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Black box algorithms in mental health apps: An ethical reflection


Manriquez Roa, Tania; Biller-Andorno, Nikola (2023). Black box algorithms in mental health apps: An ethical reflection. Bioethics, 37(8):790-797.

Abstract

Mental health apps bring unprecedented benefits and risks to individual and public health. A thorough evaluation of these apps involves considering two aspects that are often neglected: the algorithms they deploy and the functions they perform. We focus on mental health apps based on black box algorithms, explore their forms of opacity, discuss the implications derived from their opacity, and propose how to use their outcomes in mental healthcare, self‐care practices, and research. We argue that there is a relevant distinction between functions performed by algorithms in mental health apps, and we focus on the functions of analysis and generation of advice. When performing analytic functions, such as identifying patterns and making predictions concerning people's emotions, thoughts, and behaviors, black box algorithms can be better than other algorithms to provide information to identify early signs of relapse, support diagnostic processes, and improve research by generating outcomes that lead to a better understanding of mental health. However, when carrying out the function of providing mental health advice, black box algorithms have the potential to deliver unforeseen advice that may harm users. We argue that the outcomes of these apps may be trustworthy as a complementary source of information, but express caution about black box algorithms that give advice directly to users. To reap the benefits of mental health apps based on black box algorithms and avoid unintended consequences, we critically need to know whether these algorithms are fulfilling the function of providing mental health advice.

Abstract

Mental health apps bring unprecedented benefits and risks to individual and public health. A thorough evaluation of these apps involves considering two aspects that are often neglected: the algorithms they deploy and the functions they perform. We focus on mental health apps based on black box algorithms, explore their forms of opacity, discuss the implications derived from their opacity, and propose how to use their outcomes in mental healthcare, self‐care practices, and research. We argue that there is a relevant distinction between functions performed by algorithms in mental health apps, and we focus on the functions of analysis and generation of advice. When performing analytic functions, such as identifying patterns and making predictions concerning people's emotions, thoughts, and behaviors, black box algorithms can be better than other algorithms to provide information to identify early signs of relapse, support diagnostic processes, and improve research by generating outcomes that lead to a better understanding of mental health. However, when carrying out the function of providing mental health advice, black box algorithms have the potential to deliver unforeseen advice that may harm users. We argue that the outcomes of these apps may be trustworthy as a complementary source of information, but express caution about black box algorithms that give advice directly to users. To reap the benefits of mental health apps based on black box algorithms and avoid unintended consequences, we critically need to know whether these algorithms are fulfilling the function of providing mental health advice.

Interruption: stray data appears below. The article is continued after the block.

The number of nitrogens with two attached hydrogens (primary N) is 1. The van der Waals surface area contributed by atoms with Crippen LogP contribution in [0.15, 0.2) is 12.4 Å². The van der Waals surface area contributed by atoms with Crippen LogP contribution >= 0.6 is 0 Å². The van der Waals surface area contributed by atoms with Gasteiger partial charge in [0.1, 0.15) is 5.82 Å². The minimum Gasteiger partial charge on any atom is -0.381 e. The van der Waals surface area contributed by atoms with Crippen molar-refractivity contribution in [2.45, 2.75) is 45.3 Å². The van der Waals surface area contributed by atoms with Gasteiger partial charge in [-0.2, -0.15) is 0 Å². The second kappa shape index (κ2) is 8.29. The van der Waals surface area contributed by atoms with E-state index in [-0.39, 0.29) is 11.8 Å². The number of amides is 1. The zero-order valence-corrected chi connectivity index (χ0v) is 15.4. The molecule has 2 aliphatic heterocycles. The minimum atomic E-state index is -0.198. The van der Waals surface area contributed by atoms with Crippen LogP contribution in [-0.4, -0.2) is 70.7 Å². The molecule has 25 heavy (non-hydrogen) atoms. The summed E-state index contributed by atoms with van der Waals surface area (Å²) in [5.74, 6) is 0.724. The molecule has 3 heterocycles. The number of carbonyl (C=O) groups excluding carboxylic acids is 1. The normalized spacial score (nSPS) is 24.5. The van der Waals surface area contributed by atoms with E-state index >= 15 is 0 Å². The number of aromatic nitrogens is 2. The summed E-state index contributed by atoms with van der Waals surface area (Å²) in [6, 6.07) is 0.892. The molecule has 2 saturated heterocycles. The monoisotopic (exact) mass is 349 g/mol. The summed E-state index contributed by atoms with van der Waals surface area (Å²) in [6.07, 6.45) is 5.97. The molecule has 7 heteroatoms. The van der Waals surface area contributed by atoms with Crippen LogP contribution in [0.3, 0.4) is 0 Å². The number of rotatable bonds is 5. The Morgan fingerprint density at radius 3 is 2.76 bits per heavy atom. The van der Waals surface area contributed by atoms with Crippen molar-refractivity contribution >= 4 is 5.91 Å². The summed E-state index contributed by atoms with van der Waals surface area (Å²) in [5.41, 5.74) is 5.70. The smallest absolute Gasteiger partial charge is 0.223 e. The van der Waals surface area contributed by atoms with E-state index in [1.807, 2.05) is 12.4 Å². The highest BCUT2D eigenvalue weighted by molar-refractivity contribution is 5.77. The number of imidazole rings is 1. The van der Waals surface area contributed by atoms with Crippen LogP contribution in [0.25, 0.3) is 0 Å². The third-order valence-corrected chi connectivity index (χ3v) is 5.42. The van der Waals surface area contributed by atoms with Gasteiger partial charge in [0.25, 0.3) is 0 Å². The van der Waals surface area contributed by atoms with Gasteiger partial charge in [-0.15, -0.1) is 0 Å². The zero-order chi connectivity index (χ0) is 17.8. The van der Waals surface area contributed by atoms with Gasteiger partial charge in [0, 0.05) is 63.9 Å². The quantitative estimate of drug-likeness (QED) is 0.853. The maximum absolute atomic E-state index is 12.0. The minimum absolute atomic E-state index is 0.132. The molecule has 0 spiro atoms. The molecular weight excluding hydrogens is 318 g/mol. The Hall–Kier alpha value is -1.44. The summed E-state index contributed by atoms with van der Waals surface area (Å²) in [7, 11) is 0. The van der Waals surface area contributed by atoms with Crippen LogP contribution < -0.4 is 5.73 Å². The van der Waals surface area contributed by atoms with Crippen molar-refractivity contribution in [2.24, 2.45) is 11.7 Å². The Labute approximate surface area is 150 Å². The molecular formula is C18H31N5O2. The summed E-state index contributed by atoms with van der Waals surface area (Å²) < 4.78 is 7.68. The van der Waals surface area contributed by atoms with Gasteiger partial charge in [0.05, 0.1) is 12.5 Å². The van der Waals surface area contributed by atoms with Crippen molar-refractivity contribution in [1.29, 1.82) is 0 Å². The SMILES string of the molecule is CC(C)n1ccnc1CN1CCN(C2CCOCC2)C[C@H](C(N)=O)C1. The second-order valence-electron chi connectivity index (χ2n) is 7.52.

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Additional indexing

Item Type:Journal Article, refereed, original work
Communities & Collections:04 Faculty of Medicine > Institute of Biomedical Ethics and History of Medicine
Dewey Decimal Classification:610 Medicine & health
Scopus Subject Areas:Social Sciences & Humanities > Health (social science)
Social Sciences & Humanities > Philosophy
Health Sciences > Health Policy
Uncontrolled Keywords:Health Policy, Philosophy, Health (social science)
Language:English
Date:October 2023
Deposited On:18 Aug 2023 06:18
Last Modified:31 Jan 2024 02:41
Publisher:Wiley-Blackwell Publishing, Inc.
ISSN:0269-9702
OA Status:Hybrid
Free access at:Publisher DOI. An embargo period may apply.
Publisher DOI:https://doi.org/10.1111/bioe.13215
PubMed ID:37503823
  • Content: Published Version
  • Language: English
  • Licence: Creative Commons: Attribution-NonCommercial 4.0 International (CC BY-NC 4.0)